Directive one


 

The stalling point

 

So the arena has been stalled at an unusable point for a month due to the construction crews moving to a cow/calf operation project that had to get done before calving. Um, arg.    This has effectively eliminated any chance of riding to days when the footing happens to be perfect in the pasture or on the gravel roads, which doesn’t happen with frequency in February in Iowa.  Of course, before the indoor arena project I had an outdoor arena which I could use with some regularity in winter, but the location of the indoor is where the outdoor was, so I am now effectively hamstrung for riding, until construction begins again in mid-March.

So I’ve been reading.  The latest book is “Dressage Masters, Techniques and Philosophies of Four Legendary Trainers”.  It is an interview book, simply written and it is really wonderful.  I bought it because it has my dressage hero, Klaus Balkenhol, as one of the four, but I’ve found also that the other trainers – Ernst Hoyos, Dr. Uwe Schulten-Baumer and George Theodorescu are equally admirable.  It makes me feel good every time I realize that all good trainers sound fundamentally the same.  They all have first a love of the horse.  That seems obvious, until you meet a trainer who doesn’t love horses.   I bought this book for my Kindle for like $15 or something.

 

Ellen Schulten-Baumer

The quote from it that I want to share with you was spoken by Ellen Schulten-Baumer, whose father, Dr. Uwe Schulten-Baumer, trained her.  She currently has 5 Grand Prix dressage horses in her barn that she and her dad trained from 3 year olds.  I’m just going to share this quote and get out, because I can add nothing to it.  Rock on, people.

 

“I learned something very important from my father.  When a horse doesn’t perform a lesson as expected, I first have to ask myself whether the horse is capable.  If the answer is yes, then I must think about how I apply my aids.  I must use them better so the horse understands exactly what I want.  This may involve riding more preparatory exercises.  If I can’t get it right fairly quickly, then I go to something else.  It is unfair and unproductive to drill a horse; this causes too much physical and mental stress.  I tell my students this also.  If they just can’t get it right, they can think about their aids overnight and try again tomorrow.  Then the horse and rider get a fresh star together.”

 

Bino

 

I took a client’s horse in to ISU Veterinary Medical Teaching Hospital today to have radiographs on his front hooves.  He’d been pointing one front leg or the other intermittently over the last few weeks and finally we had to know what was going on.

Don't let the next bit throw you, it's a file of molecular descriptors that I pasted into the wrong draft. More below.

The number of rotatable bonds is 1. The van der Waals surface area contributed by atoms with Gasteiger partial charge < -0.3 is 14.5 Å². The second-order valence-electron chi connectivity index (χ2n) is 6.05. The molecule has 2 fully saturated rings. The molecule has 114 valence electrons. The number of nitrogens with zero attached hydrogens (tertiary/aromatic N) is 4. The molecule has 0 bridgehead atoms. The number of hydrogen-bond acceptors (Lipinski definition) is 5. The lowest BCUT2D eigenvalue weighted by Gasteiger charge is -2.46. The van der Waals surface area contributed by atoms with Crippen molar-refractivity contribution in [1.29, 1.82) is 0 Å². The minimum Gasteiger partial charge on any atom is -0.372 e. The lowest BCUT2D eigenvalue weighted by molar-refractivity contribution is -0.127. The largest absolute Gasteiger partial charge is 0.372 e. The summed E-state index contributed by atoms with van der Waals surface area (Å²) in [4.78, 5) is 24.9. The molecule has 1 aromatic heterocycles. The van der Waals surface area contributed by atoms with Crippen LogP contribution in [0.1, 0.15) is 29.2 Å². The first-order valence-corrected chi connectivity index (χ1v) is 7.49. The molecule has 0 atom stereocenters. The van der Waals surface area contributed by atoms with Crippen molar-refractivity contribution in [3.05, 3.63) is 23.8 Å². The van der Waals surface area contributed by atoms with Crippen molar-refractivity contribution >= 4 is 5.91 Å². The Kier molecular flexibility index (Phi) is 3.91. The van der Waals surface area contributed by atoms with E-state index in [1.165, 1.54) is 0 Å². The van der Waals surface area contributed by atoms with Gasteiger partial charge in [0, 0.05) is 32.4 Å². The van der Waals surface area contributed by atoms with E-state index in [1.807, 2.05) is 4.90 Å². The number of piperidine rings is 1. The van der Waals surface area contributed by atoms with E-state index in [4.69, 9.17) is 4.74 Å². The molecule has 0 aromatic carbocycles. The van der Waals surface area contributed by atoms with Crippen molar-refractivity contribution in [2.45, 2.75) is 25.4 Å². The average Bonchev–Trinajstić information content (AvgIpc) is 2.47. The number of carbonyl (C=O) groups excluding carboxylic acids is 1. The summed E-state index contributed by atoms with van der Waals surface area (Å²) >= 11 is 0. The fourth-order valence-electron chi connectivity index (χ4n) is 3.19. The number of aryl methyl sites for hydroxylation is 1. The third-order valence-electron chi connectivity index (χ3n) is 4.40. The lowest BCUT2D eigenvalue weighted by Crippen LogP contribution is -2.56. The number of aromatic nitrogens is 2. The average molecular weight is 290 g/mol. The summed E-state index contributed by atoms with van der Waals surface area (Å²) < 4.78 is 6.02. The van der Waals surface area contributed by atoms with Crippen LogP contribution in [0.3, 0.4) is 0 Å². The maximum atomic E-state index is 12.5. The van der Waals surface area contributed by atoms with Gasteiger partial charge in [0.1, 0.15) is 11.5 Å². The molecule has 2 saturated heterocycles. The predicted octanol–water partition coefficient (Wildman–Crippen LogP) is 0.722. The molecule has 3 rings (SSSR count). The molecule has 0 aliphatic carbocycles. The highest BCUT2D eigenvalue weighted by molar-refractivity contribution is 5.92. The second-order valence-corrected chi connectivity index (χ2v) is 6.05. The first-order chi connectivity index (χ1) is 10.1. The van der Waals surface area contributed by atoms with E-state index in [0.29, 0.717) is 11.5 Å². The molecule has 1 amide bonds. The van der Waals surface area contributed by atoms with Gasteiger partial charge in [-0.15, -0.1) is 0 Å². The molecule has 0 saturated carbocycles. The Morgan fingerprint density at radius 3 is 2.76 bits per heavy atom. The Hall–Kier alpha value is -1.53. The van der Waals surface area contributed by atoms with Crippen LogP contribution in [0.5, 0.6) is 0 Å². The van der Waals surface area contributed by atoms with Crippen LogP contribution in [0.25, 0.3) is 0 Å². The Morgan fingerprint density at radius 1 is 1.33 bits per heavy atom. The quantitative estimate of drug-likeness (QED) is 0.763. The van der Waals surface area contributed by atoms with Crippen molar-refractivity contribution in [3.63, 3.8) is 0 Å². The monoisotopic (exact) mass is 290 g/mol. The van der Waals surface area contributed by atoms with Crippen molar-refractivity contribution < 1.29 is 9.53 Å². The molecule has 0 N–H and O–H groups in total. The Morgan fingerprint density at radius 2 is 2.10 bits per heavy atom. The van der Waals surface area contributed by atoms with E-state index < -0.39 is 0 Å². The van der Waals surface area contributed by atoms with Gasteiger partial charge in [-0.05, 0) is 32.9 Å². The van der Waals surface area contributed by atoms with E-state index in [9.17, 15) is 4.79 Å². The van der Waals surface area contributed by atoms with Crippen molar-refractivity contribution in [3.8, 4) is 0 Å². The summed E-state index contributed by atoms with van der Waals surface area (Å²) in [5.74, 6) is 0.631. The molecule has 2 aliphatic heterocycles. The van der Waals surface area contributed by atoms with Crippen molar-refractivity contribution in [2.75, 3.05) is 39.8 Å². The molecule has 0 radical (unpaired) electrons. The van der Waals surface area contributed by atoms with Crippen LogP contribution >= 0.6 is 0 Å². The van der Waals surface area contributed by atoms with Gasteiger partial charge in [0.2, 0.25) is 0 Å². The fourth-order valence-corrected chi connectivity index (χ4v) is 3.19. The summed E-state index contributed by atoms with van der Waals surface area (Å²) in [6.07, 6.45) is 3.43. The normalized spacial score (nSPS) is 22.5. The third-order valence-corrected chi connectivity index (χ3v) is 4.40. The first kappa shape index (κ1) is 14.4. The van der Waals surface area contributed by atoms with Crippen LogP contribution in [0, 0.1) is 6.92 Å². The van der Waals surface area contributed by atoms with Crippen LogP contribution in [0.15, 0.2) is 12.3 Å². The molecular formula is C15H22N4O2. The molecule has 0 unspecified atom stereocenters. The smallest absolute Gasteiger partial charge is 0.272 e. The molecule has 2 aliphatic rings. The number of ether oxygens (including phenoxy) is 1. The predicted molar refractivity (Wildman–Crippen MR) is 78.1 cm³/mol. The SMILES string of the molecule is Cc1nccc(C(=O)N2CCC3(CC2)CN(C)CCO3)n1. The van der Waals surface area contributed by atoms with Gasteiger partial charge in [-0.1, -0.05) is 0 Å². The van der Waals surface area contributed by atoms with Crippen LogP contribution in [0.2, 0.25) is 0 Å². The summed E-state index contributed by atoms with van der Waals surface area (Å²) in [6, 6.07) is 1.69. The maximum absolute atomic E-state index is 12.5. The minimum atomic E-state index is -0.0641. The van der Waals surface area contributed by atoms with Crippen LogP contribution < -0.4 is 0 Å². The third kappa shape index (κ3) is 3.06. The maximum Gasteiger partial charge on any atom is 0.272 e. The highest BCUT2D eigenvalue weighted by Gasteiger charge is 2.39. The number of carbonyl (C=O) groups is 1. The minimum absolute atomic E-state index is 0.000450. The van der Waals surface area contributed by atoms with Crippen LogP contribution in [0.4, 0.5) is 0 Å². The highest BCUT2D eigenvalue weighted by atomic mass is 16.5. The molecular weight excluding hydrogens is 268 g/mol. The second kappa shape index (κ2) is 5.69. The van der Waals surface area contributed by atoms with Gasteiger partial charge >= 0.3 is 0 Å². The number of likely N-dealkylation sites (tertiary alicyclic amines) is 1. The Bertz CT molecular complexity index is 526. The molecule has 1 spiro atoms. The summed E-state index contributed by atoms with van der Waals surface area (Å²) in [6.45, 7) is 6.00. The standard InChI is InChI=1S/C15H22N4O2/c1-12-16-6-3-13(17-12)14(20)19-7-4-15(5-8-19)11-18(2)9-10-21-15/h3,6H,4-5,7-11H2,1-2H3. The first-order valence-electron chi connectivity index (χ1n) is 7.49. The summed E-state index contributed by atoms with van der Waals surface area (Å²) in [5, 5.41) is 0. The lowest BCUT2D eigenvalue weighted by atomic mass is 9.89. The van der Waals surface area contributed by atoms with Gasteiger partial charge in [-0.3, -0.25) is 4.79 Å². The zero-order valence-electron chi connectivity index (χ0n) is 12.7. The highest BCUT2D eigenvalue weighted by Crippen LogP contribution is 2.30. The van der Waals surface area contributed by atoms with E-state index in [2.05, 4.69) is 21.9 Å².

The radiographs indicated moderate navicular and the prognosis is continuing deterioration and discomfort for the rest of his life.  I’ve had some second-hand experience with navicular disease and I know it isn’t fun for horse or human companion.  I’d suspected navicular and talked with my client yesterday about our options should that be the diagnosis.  We agreed that donating to the vet school for educational use for the students would be an option that at least would yield some benefit to society.  So when I got the news, alone with the vet in front of the glow of the radiographs on the lightbox, I considered a moment and told her of our wishes.  She agreed that navicular can be a difficult road and said she had to talk to administration to see if they were in need of horses right now.

She went off, and after I wiped the tears from my eyes after a sob, I went over to Bino’s stall and rubbed him in all the places he likes to be rubbed.  It isn’t fair, this business of good-minded, gentle souls being placed in bodies that hurt them.  But I didn’t cry around Bino.  I talked in my usual low voice and fed him cookies from my pocket.  He doesn’t need hysterics, he needs a friend to take his mind off his aching feet.  And a real friend to make the hard decision to take the pain away entirely for this lifetime.

The vet came back and said that there was a class starting in 2 weeks where the 4th year students would be learning catheterization and ultrasound techniques.  Since Bino is a good sort, he was a candidate.  They would administer pain killers so that he would not hurt in any way as a result of their occasional misfires in the learning process.  At the end of the term, they would euthanize him.  This wasn’t quite what I had envisioned.  I was thinking of them doing a practice colic surgery and just not reviving him at the end.  But I could get my mind around this plan too.

Difficult decision made, sniffles abated, but the class doesn’t start until October 27th, two and half weeks from now.  He could stay at the vet school or I could take him home and bring him back then.